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Tracking infectious diseases in a warming world


In order to help stimulating and informing public health response, the use of infectious disease sensitive to climate indicators can be a useful approach.

The use of climate change "indicators", aiming at tracking historical and potential future trends in key impacted areas related to climate change is increasing. In the area of health, such indicators range from quantifying and characterizing exposure, vulnerability and risks for the population as well as the health system. On the one hand, the key impacts on the population's health shall be identified and tracked and on the other hand, changes in resilience and adaptive capacity evaluated.

The so called "climate-sensitive infectious disease" (CSID) can be used as a climate change indicator. The current CSID indicators focus mostly on the climatic suitability or population vulnerability components of disease transmission risk, as opposed to case or burden data.

Each CSID indicator aims to capture environmental suitability of disease transmission by mathematically linking preferred conditions for transmission with climate input data. This allows for a long-term assessment of how environmental suitability for disease transmission has changed in recent decades, providing an initial step towards the attribution of disease risk to anthropogenic climate change.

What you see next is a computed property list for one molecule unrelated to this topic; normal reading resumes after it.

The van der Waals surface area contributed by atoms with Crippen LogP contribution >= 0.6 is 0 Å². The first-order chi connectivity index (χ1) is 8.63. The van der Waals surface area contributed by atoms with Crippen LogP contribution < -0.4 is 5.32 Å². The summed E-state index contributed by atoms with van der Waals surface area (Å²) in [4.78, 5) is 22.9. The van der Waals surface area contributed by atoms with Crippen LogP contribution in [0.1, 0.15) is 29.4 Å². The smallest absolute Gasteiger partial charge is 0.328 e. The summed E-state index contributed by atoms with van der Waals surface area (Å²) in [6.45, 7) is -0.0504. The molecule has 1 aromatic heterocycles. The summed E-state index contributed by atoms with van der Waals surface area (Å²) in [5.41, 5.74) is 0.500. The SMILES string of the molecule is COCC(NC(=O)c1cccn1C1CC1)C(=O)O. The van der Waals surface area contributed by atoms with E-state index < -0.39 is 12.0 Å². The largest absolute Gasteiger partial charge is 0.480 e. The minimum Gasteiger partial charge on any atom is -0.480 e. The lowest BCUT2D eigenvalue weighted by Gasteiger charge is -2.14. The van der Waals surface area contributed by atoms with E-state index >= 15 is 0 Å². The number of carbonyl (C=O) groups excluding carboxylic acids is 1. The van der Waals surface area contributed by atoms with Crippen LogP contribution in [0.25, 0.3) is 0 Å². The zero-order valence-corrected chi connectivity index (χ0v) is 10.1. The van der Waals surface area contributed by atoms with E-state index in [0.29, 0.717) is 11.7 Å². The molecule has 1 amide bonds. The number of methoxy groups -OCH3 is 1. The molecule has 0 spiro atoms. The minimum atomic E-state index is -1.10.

Given the scale and pace of the challenge that climate change presents, CSID indicator and their outputs must be paired with dedicated efforts to ensure they are translated into languages and formats that a wide range of audiences can understand, ideally co-designed with policy makers and potential users.

Initiatives to track the impacts of climate change (including increased variability in extreme events) and the effects of adaptation efforts on CSIDs have recently emerged to meet this challenge.

Greater investment is required to help such initiatives realize their full potential to accurately identify the contribution of climatic drivers of infectious disease risk across space and time. Thus, the following recommendations to further progress on applicable CSIDs are of relevance:

  • Development, standardization, and implementation of climate change and health indicators requires multidisciplinary research collaborations and major investment
  • A systematic assessment of climate sensitive infectious diseases is required to prioritize diseases for tracking
  • Standardized methodologies across diseases are needed with outcomes linked to trends in other sectors
  • Indicator outputs should be accessible and translated into languages and formats for diverse audiences, co-designed with policy makers and users
  • Scientific reports should be paired with policy briefings, engaging narrative, and creative outputs to maximize media coverage and policy engagement

Reference information

BMJ medical journal

Published in Climate-ADAPT Jan 12 2021   -   Last Modified in Climate-ADAPT Jan 12 2021

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